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NIJ’s Law Enforcement Advancing Data and Science (LEADS) Program
This video, featuring NIJ Director Nancy Rodriguez, Hassan Aden of the International Association of Chiefs of Police (IACP), and two scholars from the 2014 Law Enforcement Advancing Data and Science (LEADS) program, describes the LEADS program, how NIJ and IACP are building the next generation of law enforcement leadership, and how the program has benefited the scholars.
Speaking in this video:
- Hassan Aden, Director, Research and Programs, The International Association of Chiefs of Police
- Nancy Rodriquez, Director, National Institute of Justice
- Mark Landahl, Ph.D., 2014 LEADS Scholar, Sergeant, Frederick (MD) County Sheriff’s Office
- Tim Mac Gillis, 2014 LEADS Scholar, Police Lieutenant, Milwaukee Police Department
Hassan Aden, Director, Research and Programs, The International Association of Chiefs of Police: The important of the LEADS scholarship program is that it brings mid-level career police officials that are going to be the future of our field—they’re going to be the future chiefs and senior commanders. But they come in—they’re incredibly smart—but they come in with research as part of their skill set. It’s part of what they value. So they are, by default, bringing research into policing.
Nancy Rodriquez, Director, National Institute of Justice: We’ve also jointly worked on the LEADS scholar program, which allows us to fund and invest in the mid-level officers who are interested in pursuing their professional careers using science.
Mark Landahl, Ph.D., 2014 LEADS Scholar, Sergeant, Frederick (MD) County Sheriff’s Office: The LEADS program has helped my professional development by providing access to experts, things that maybe necessarily that in my own research that I haven’t been exposed to, but it broadened the opportunity to bring some things back to the agency.
Tim Mac Gillis, 2014 LEADS Scholar, Police Lieutenant, Milwaukee Police Department: The LEADS program has helped my professional development by allowing me to collaborate with subject matter experts and practitioners from throughout the country who share the same interests in practicum and also application into academic research. It’s been a great experience. I’ve done a number of research projects in my own agency and collaborate with the first group of LEADS.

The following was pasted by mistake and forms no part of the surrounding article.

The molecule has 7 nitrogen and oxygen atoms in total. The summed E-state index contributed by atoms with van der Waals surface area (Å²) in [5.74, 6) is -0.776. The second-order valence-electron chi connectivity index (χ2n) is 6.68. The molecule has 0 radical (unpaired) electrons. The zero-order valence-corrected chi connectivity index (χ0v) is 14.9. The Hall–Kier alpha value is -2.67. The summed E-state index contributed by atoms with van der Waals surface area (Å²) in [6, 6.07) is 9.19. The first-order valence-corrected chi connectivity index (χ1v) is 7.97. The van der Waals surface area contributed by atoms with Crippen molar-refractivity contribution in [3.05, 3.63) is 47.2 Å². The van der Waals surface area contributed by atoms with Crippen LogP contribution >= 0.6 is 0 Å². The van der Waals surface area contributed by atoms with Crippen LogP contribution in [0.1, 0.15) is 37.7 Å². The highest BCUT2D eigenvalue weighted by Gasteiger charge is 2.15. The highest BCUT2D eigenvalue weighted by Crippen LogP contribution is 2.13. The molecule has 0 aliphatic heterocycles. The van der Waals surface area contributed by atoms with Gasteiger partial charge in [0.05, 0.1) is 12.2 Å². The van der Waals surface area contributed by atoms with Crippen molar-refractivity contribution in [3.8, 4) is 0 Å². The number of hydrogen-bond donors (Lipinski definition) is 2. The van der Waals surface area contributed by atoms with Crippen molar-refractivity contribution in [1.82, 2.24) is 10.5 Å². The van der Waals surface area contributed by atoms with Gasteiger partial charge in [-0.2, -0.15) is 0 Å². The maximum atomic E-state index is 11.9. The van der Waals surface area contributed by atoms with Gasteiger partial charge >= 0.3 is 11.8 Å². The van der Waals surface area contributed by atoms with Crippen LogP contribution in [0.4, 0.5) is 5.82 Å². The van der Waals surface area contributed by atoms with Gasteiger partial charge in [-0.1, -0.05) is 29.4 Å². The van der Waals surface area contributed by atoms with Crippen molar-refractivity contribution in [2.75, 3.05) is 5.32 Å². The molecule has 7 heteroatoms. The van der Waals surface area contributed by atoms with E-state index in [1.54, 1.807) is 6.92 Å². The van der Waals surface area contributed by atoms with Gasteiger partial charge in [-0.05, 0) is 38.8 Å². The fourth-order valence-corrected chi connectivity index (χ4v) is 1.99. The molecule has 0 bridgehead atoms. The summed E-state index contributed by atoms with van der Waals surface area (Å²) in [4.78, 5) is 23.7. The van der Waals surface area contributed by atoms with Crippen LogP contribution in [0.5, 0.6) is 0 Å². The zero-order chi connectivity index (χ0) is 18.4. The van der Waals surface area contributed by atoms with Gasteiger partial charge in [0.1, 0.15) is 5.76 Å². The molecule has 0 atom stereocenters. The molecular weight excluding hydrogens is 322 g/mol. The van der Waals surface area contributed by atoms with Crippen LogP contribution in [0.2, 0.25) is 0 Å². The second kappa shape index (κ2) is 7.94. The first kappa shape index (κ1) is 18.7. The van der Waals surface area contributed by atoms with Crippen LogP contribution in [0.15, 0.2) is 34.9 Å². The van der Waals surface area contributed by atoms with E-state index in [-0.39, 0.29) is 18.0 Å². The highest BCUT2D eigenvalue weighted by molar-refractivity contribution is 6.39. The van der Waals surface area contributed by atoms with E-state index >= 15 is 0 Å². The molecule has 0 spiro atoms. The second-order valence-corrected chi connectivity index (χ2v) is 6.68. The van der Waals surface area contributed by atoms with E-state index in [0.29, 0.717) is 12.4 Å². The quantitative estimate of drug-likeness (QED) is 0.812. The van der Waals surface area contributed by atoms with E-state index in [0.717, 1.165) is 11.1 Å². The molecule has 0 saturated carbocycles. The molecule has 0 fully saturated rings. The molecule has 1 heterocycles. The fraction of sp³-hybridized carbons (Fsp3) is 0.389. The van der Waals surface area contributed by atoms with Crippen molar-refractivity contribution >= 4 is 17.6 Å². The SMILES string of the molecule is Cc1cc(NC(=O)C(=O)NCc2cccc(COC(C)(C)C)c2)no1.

Mark Landahl, Ph.D.: In particular, for me, I’ve had a lot of interest with things going on nationally about procedural justice and how we can do things better. And to be having the access to the experts here, the people who wrote the papers that informed the theories of the things that we do, and getting back to the things that we need to do better, has been a great experience.
Nancy Rodriquez: We hope to be able to in many ways scale the program in ways that we know are going to have not only just a short-term impact on the professional development of these officers, but also their long-term trajectories. I’m excited to see what they do in their respective law enforcement agencies and in the communities they serve.
Opinions or points of view expressed in these recordings represent those of the speakers and do not necessarily represent the official position or policies of the U.S. Department of Justice. Any commercial products and manufacturers discussed in these recordings are presented for informational purposes only and do not constitute product approval or endorsement by the U.S. Department of Justice.
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